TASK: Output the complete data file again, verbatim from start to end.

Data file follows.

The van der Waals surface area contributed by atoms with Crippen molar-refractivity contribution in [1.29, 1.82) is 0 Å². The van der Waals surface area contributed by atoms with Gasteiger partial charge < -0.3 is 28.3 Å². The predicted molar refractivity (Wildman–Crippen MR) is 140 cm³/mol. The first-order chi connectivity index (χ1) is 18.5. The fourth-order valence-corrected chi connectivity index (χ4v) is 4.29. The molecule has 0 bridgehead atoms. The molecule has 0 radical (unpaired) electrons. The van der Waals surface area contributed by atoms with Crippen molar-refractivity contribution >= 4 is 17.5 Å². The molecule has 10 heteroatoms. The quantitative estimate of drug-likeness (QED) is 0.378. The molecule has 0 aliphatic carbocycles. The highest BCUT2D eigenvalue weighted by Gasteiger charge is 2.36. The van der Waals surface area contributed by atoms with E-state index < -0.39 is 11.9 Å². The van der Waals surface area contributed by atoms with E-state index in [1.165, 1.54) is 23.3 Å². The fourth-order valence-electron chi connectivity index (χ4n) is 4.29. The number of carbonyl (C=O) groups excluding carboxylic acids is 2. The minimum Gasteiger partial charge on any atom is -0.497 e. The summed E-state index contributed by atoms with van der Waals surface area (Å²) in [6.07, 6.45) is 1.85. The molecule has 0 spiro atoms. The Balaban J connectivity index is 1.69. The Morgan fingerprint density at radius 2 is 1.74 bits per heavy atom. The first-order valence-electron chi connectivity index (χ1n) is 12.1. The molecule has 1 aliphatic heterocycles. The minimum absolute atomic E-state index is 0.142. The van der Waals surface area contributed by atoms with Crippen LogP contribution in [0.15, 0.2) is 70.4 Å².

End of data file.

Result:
The van der Waals surface area contributed by atoms with Crippen molar-refractivity contribution in [1.29, 1.82) is 0 Å². The van der Waals surface area contributed by atoms with Gasteiger partial charge < -0.3 is 28.3 Å². The predicted molar refractivity (Wildman–Crippen MR) is 140 cm³/mol. The first-order chi connectivity index (χ1) is 18.5. The fourth-order valence-corrected chi connectivity index (χ4v) is 4.29. The molecule has 0 bridgehead atoms. The molecule has 0 radical (unpaired) electrons. The van der Waals surface area contributed by atoms with Crippen molar-refractivity contribution >= 4 is 17.5 Å². The molecule has 10 heteroatoms. The quantitative estimate of drug-likeness (QED) is 0.378. The molecule has 0 aliphatic carbocycles. The highest BCUT2D eigenvalue weighted by Gasteiger charge is 2.36. The van der Waals surface area contributed by atoms with E-state index < -0.39 is 11.9 Å². The van der Waals surface area contributed by atoms with E-state index in [1.165, 1.54) is 23.3 Å². The fourth-order valence-electron chi connectivity index (χ4n) is 4.29. The number of carbonyl (C=O) groups excluding carboxylic acids is 2. The minimum Gasteiger partial charge on any atom is -0.497 e. The summed E-state index contributed by atoms with van der Waals surface area (Å²) in [6.07, 6.45) is 1.85. The molecule has 0 spiro atoms. The Balaban J connectivity index is 1.69. The Morgan fingerprint density at radius 2 is 1.74 bits per heavy atom. The first-order valence-electron chi connectivity index (χ1n) is 12.1. The molecule has 1 aliphatic heterocycles. The minimum absolute atomic E-state index is 0.142. The van der Waals surface area contributed by atoms with Crippen LogP contribution in [0.15, 0.2) is 70.4 Å².